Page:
Today I took a step. A pretty big step. To some it may not seem so, but to me it was. In December last year I wrote a blog post (What are you afraid of?), about realising I was still afraid of something. Something I thought I had let go of, or at least let go of enough that it wasn’t holding me back. But I was wrong. I was still afraid of rejection. Specifically, professional rejection.
So my big step today was to apply for a promotional position. A position at my school, where I have applied for positions previously, and won none of them. A position that is a big jump for a classroom teacher, and a bigger jump than I would usually make. Was I afraid? Absolutely! Did I think about NOT applying? Too many times to count! Did I still do it anyway? You bet I did! And for that I am proud of myself.
Here is a condensed rundown of my thought process across the week.
That would be an amazing opportunity! I don’t think I have enough experience for that role though.
Is that what I really want to do? Maybe I’ll just wait for a different position.
I know there is a more qualified candidate, but the perceived ‘rejection’ if I don't get the position will still make me feel like crap. Do I really want to put myself through that again?
And so on. On repeat, in a variety of ways.
Why do these thoughts run through my head? The main reason is anxiety, and the self-doubt that’s been a fairly constant part of my life. This self-doubt is easily fed, and has a voracious appetite. Once it gets a taste of my insecurity, it feeds on my fears and rarely seems satisfied until my anxiety peaks. Another reason is past experience in this context. The experience of applying for a position, being unsuccessful and feeling rejected – as though I wasn’t good enough; as though others did not see my worth; as though I didn’t have enough to offer; as though my contributions weren’t valued. I doubt this was the intent in those situations, however we all know, as Allyson Apsey writes about in ‘Path to Serendipity’, that perception is reality. My perception became my reality.
Just as importantly as knowing why I have these thoughts, is what I am doing to overcome them. In the past, during my bout of depression, I was seeing a psychologist. Now I focus on the positive. I nurture myself. I practice gratitude. I connect with others. I remember how far I have come, and how much I have achieved. I also have a professional mentor, who I meet with regularly to discuss my doubts and fears, clarify my goals, and reflect on my progress. I work hard at not giving others the power to determine my value, and then at quietening the voices in my head when I do. Most of all, I know my worth.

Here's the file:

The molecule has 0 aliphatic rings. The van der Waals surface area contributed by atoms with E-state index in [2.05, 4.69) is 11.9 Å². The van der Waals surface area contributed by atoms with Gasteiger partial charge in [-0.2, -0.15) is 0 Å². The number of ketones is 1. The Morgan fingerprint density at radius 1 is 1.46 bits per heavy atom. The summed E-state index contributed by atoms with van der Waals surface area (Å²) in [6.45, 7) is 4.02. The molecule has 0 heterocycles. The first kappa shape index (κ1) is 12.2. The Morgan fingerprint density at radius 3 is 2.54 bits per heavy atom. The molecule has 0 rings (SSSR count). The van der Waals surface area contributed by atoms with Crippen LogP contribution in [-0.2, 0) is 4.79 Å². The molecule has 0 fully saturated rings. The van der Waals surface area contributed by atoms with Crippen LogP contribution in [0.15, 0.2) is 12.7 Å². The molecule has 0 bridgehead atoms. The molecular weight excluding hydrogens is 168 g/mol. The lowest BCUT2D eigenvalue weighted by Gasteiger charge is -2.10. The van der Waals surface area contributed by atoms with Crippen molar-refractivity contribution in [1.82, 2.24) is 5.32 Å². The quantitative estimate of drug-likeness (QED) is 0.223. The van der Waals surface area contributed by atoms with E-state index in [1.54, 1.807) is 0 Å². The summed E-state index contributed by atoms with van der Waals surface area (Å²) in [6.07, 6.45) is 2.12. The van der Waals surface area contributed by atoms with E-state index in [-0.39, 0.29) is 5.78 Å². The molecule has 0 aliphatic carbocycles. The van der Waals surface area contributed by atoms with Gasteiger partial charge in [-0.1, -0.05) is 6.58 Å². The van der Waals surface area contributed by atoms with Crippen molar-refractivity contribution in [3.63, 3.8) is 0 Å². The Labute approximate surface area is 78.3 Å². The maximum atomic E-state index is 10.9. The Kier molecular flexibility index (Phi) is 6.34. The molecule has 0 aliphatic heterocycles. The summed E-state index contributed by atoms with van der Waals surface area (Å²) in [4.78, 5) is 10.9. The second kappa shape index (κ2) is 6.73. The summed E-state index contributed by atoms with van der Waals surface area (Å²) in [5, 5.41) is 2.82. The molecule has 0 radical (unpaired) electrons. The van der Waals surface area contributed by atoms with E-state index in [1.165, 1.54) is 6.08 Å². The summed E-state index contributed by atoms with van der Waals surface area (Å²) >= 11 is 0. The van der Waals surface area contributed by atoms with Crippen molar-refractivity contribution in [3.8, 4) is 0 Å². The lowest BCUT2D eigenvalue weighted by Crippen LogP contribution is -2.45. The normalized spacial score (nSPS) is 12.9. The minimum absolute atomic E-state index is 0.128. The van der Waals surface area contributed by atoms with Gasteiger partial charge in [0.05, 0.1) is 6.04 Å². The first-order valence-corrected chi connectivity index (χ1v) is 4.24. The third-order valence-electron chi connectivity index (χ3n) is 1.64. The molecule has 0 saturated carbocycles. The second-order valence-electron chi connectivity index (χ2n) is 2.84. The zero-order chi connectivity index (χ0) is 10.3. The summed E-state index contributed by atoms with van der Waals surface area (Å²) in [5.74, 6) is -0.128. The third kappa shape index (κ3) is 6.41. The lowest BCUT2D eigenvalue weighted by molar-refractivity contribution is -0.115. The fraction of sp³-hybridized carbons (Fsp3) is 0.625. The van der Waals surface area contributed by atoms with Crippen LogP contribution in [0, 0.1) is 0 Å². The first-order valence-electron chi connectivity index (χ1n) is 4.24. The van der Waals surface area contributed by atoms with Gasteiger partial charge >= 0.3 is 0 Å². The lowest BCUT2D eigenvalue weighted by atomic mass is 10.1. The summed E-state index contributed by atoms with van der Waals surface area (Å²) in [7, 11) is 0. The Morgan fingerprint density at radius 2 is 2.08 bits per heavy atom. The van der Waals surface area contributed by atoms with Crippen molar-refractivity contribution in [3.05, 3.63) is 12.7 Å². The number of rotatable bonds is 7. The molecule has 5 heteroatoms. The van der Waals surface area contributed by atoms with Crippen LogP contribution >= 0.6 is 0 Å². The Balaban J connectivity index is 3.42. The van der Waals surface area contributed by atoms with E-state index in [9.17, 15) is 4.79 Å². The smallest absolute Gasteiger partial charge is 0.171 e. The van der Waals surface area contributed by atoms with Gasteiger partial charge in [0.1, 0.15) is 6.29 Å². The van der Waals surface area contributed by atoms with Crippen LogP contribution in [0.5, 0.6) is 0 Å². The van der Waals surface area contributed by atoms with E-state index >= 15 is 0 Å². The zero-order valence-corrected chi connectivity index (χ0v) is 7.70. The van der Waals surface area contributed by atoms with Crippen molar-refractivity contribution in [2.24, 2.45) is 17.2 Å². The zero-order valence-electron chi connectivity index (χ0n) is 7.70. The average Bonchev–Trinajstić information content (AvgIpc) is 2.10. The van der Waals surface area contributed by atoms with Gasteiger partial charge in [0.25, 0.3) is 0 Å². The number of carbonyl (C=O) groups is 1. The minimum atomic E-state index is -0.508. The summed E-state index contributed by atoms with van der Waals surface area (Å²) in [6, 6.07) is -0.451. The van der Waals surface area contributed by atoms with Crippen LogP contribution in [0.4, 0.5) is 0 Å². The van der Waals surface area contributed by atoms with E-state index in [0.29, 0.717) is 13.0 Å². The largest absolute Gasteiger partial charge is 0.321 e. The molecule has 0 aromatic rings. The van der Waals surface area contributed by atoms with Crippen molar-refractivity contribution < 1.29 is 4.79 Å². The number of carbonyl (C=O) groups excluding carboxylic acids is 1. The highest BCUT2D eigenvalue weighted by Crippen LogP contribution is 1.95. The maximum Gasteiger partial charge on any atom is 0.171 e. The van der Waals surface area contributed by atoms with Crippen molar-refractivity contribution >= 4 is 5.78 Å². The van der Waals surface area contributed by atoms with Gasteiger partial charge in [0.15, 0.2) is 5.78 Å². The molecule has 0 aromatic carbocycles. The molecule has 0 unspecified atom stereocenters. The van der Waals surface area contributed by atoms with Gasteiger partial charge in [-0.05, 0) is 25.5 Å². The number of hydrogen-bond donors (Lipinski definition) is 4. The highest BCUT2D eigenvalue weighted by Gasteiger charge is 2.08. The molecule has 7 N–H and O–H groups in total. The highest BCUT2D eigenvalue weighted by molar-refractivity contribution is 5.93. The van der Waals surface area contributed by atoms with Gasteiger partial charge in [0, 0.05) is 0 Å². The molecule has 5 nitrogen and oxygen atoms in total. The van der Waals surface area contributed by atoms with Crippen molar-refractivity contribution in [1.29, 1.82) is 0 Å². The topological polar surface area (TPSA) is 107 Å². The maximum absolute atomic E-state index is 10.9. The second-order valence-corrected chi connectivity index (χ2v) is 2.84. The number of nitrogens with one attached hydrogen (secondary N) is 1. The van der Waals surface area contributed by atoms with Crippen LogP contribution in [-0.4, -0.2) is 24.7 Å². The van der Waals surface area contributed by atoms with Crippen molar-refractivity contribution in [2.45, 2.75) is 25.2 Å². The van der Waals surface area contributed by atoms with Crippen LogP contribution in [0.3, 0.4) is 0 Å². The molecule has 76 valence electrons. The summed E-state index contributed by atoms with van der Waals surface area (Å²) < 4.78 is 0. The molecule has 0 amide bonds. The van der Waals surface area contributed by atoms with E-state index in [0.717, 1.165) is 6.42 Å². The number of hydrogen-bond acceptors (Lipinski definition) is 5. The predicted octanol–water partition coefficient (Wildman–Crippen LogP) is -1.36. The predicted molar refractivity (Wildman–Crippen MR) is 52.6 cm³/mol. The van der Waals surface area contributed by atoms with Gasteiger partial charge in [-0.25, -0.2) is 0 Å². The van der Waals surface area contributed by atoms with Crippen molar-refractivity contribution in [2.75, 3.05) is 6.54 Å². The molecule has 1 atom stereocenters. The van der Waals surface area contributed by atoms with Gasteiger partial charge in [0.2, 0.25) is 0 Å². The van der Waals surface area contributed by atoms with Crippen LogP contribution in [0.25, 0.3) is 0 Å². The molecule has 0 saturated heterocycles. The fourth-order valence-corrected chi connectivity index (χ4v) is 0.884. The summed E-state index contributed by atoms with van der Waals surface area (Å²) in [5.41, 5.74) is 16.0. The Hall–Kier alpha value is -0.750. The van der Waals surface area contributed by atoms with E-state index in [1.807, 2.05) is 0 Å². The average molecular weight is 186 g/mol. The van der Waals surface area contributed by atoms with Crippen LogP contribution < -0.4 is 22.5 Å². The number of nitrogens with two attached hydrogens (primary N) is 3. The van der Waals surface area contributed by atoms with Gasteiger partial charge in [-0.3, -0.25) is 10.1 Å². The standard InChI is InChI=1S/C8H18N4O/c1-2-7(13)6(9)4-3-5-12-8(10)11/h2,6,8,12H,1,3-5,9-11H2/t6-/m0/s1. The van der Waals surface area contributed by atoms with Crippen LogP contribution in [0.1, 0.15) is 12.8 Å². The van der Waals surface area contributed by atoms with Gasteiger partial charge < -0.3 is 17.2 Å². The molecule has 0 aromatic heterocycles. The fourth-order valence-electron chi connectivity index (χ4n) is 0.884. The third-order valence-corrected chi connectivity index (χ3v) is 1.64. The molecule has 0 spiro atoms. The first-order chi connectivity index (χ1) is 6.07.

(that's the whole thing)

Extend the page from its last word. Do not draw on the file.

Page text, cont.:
Now, back to that application. While I am happy in the classroom, connecting with my students, trying new things and sharing my passions, those same passions are now the reason I’m feeling ‘antsy’ and like I need something more. My passions are driving me forward, toward a destination that’s not really clear to me yet. I have some idea of where I’d like to go on my voyage, and feel like I’d be hiding in my safe place (my classroom) by not pursuing every opportunity that might help me get there. So I pressed send on the email and submitted my application. I don’t know if I’ve been successful in winning the position, but I have been successful in taking a step to overcome the mental barrier that’s been preventing me from fully pursuing my professional aspirations. To me, that’s an accomplishment to be celebrated. We need to make the decision to face our fears and overcome our self-doubt. Understand what motivates our behaviour. Find strategies that work for us. Choose the person we want to be.